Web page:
How NOT To Email Music Industry Contacts

How NOT To Email Music Industry Contacts

Written by Jaron Lewis

It is nearly impossible to know exactly how to make proper introduction when emailing record label contacts cold.  There aren’t any magic words that will get them to respond to you, but there are some things you can do to ensure that they’ll never reply.  If you are trying to launch your music career, try to avoid these things for a better chance of success.

Don’t Send Mass Emails

Sending out a mass email isn’t a good idea for two reasons.  First, it’s lazy.  If you’d like people to take the time to read your email, do them the courtesy of writing an individual message.  For those serious about a career in the music industry, each email should be taken seriously.  Do your homework, don’t just go fishing for replies by emailing all the results from a “music industry contacts 2017”: search.

Second, mass emails represent a breach of trust.  If you are lucky enough to have a music industry contacts list, they probably don’t want their information shared with others, so don’t cc lots of other people in your emails.  It looks unprofessional and careless.

Don’t Be Vague

Make your intentions known in both your subject line and the body of your email.  Make your email easily searchable by including your name and why you’re reaching out, as the company may need to look you up in the future.  Also, make the body of your email brief, with a few words about who you are, the purpose of your contact and why you think you might fit.

Do NOT write your life story in the email. Industry bigwigs get flooded with emails. They don’t have time to read every last word in an email essay.

Don’t Be Inappropriate

Remember that you’re not performing, you’re trying to establish business relationships with record label contacts.  You can still be you, but remember to act professionally. Use proper spelling and grammar and avoid slang and foul language.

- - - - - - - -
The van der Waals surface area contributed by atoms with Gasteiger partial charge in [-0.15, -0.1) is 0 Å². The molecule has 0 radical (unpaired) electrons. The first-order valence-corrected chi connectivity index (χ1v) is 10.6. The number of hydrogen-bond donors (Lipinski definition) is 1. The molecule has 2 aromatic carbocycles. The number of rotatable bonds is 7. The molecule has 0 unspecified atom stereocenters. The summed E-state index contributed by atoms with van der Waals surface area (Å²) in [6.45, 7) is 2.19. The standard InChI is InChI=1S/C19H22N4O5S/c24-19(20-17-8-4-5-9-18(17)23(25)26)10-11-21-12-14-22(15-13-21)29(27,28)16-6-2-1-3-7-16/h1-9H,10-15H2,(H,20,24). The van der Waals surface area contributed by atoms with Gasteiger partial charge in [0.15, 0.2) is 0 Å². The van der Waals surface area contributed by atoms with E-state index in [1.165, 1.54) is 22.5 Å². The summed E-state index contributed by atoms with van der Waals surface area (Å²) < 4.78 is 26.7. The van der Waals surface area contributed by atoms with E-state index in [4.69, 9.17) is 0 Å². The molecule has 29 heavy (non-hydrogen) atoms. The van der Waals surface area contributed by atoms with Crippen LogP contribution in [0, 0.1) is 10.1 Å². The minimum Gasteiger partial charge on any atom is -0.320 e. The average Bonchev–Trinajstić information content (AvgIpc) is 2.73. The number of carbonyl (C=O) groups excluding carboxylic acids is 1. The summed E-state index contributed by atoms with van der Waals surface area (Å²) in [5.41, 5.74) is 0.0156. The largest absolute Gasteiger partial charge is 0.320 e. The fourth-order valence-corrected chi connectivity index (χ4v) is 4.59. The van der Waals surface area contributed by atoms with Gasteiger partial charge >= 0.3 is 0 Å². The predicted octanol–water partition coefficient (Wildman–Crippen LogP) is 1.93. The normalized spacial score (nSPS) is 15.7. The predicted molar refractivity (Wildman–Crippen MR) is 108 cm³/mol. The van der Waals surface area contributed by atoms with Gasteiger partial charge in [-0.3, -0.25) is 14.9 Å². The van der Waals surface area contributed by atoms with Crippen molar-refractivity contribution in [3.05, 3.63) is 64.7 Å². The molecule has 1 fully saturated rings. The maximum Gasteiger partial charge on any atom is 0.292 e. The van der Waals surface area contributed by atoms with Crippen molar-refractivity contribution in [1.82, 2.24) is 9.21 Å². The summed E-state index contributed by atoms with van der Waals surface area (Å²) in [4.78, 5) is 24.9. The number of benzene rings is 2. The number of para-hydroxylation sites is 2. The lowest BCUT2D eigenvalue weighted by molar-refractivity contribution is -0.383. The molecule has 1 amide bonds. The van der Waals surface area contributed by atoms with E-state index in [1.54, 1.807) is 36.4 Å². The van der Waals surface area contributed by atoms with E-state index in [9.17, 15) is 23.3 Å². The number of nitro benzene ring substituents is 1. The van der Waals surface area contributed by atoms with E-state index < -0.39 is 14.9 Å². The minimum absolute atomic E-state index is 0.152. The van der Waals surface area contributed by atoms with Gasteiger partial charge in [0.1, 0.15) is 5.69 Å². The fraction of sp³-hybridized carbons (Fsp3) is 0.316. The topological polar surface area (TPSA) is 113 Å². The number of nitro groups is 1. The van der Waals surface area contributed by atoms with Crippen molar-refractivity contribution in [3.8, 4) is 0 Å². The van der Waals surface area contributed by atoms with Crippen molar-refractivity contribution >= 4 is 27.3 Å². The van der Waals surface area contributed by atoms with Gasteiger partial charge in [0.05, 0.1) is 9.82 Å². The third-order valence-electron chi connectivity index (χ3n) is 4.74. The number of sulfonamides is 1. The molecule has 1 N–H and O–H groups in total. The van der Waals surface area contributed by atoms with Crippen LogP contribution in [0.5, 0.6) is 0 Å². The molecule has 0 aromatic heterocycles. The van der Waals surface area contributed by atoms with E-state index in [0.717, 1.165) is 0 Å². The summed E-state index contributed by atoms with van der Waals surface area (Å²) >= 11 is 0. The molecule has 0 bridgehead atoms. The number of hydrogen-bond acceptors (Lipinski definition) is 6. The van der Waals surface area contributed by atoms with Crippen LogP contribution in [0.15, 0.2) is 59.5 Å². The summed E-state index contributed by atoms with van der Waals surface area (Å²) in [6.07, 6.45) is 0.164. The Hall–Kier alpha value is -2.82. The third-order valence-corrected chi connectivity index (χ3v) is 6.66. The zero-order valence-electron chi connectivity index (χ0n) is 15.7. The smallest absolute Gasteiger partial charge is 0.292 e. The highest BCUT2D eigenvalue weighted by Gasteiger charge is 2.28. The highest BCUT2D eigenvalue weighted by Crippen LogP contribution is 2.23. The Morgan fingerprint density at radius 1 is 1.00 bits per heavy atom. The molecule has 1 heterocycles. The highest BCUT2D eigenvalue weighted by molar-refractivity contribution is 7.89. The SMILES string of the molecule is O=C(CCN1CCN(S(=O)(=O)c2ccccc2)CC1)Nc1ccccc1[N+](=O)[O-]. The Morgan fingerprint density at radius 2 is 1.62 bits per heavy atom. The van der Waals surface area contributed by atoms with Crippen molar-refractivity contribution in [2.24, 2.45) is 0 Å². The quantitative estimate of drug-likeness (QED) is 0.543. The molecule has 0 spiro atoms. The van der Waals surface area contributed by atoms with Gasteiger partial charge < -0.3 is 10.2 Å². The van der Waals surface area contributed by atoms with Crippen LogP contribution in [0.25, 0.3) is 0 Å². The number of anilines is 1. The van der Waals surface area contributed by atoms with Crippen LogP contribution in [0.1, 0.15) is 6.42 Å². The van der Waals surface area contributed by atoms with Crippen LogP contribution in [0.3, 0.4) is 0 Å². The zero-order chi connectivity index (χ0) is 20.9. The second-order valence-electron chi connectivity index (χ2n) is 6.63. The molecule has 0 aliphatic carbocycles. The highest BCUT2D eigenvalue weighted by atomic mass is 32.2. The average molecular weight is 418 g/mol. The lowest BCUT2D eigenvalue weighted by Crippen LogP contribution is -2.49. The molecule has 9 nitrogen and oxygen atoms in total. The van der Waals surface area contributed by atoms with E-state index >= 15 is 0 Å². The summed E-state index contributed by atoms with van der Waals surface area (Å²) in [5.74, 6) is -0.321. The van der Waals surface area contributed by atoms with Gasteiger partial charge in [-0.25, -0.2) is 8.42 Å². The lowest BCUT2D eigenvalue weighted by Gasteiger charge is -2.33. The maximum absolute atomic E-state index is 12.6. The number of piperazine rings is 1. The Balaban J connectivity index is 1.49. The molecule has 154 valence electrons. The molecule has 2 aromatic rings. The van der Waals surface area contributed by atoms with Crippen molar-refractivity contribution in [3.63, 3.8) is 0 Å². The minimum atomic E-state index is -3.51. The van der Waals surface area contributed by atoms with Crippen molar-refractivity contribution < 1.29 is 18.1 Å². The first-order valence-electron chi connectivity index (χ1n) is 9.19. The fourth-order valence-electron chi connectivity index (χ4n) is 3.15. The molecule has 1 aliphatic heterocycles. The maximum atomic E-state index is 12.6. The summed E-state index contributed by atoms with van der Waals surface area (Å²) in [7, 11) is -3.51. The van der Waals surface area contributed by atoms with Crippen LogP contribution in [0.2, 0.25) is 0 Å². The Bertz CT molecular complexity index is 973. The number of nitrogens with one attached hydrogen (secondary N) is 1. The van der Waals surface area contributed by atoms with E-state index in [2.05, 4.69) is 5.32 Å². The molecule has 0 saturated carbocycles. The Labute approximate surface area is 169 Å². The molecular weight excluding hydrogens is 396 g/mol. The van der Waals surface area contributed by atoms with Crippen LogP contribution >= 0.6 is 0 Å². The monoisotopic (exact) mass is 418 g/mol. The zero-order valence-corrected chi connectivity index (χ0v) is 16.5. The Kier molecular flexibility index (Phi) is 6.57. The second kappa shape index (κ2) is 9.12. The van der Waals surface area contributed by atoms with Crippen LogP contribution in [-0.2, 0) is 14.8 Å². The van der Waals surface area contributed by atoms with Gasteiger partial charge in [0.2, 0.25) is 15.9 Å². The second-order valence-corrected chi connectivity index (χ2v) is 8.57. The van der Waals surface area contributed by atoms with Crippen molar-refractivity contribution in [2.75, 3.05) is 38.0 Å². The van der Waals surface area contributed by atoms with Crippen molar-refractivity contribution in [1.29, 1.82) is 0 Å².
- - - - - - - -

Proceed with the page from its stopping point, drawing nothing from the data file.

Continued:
If you want to have a career in the music industry, treat each email like a job interview. You wouldn’t consider casual communication with or swearing at a potential employer, right?

Image Via Miss Literati

Don’t Send Unsolicited Attachments

Sending emails with attachments is a great way to not get your email read by anyone in the music industry.  Anything you need to say should be put in the body of an email, such as links to websites, portfolios or social media accounts.  If you consider the large number of emails record labels get each day, it seems utterly unreasonable that they would have the time to download all of them.  If you’re sending a demo, don’t attach it to the email unless a company’s submission policy allows it.  Put a link to your music on Spoitfy or Soundcloud in the body of your email instead.

Checkout some of the record labels that are open to submissions here →

Don’t Be A Sore Loser

Sometimes you’ll get a firm no from a label.  Most of the time, you won’t get a reply at all.  Sometimes, you’ll get a yes, but keep in mind that most of those people won’t be able to bring you to the next level.  

If you’re really lucky, you might make it big.  Whatever happens, act gracefully, and remember that you are the one who can make or break your career.



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